Public hospitals also need governance standards for budgets and finance

So one of the Australian National health care standards is having adequate governance structures in hospital to support quality and safety of healthcare. Notably, however, public hospitals are more likely to appear on the cover of the newspaper for the state of their finances rather than quality of safety.

My hospital network has had its’ financial position downgraded by the Ministry of Health as unexpectedly it is in deficit – or at least more deficit than anticipated. So the consultants have been brought in to assist in saving dollars and recovering the financial position.

What bothers me is there is no governance standard for budgets and finance in our public hospitals. Now whilst I acknowledge that in a public health system we will never actually go out of business there is no reason why we shouldn’t have financial standards that resemble of those of corporations, but perhaps without the legal ramifications. The NGO I work with needs to comply with the Corporation Act and not trade as an insolvent entity. This concept can’t really apply to public hospitals but they should be accountable for their financial management.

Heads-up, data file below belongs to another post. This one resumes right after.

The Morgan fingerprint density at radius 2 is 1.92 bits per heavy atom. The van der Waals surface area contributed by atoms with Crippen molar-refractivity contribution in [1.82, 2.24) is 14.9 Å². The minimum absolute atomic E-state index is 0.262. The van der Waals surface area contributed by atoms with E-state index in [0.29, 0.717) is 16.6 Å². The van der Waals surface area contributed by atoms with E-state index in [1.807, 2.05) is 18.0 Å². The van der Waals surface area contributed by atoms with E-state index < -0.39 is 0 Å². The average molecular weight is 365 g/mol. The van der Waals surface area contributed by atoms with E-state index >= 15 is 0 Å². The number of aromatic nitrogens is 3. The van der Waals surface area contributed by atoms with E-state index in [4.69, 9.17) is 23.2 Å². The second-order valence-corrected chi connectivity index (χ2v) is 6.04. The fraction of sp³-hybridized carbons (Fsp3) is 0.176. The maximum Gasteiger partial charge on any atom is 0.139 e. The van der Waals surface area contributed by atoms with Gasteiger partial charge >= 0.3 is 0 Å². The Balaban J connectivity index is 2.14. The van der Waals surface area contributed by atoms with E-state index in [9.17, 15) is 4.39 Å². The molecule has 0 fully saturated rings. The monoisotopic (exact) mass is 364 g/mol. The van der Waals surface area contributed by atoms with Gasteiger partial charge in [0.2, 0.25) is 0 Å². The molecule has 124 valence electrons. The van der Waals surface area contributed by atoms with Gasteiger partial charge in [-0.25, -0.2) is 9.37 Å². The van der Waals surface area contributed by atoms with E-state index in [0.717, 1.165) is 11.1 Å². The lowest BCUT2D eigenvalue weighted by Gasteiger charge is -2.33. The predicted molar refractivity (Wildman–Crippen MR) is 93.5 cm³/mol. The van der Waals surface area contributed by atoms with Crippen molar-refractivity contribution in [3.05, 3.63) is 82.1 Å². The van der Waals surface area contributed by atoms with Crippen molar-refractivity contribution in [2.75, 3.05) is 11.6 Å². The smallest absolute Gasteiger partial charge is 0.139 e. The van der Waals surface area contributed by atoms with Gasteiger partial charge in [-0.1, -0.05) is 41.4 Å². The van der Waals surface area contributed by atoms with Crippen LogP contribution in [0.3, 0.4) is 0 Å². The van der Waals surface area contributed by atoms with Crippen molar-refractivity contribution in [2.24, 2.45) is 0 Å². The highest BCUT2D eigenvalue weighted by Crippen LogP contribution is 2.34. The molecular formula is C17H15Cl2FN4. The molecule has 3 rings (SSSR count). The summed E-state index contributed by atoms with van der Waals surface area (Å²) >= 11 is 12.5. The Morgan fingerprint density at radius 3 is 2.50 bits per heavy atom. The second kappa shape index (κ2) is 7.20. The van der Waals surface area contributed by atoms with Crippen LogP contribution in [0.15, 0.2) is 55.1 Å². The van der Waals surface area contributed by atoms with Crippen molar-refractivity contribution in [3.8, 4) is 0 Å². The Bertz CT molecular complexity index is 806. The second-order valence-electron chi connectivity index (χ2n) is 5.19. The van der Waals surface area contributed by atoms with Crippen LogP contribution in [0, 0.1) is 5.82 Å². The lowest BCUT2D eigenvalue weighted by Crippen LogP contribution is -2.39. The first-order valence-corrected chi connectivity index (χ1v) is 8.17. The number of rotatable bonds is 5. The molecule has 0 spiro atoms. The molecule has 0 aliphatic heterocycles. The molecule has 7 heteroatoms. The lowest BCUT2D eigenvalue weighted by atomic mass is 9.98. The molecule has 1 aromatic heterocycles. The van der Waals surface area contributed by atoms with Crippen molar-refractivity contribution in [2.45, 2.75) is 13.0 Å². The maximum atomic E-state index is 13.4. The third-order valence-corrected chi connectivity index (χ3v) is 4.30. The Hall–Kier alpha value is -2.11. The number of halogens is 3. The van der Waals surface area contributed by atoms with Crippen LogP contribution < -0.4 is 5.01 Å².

Despite this the financial management of hospitals and the governance of this management seems to be ad hoc and left to the local sites. My experience of this is that all finance & budgeting is hospitals is forensic rather than planned and projected.

Hospital staff need to demand good governance practices for hospital budgets and ideally these standards should be harmonized between hospitals. I should be able to turn up to an administrative meeting and see a balance sheet that I understand and can react to in a timely and appropriate manner. As it stand we chase our tails.

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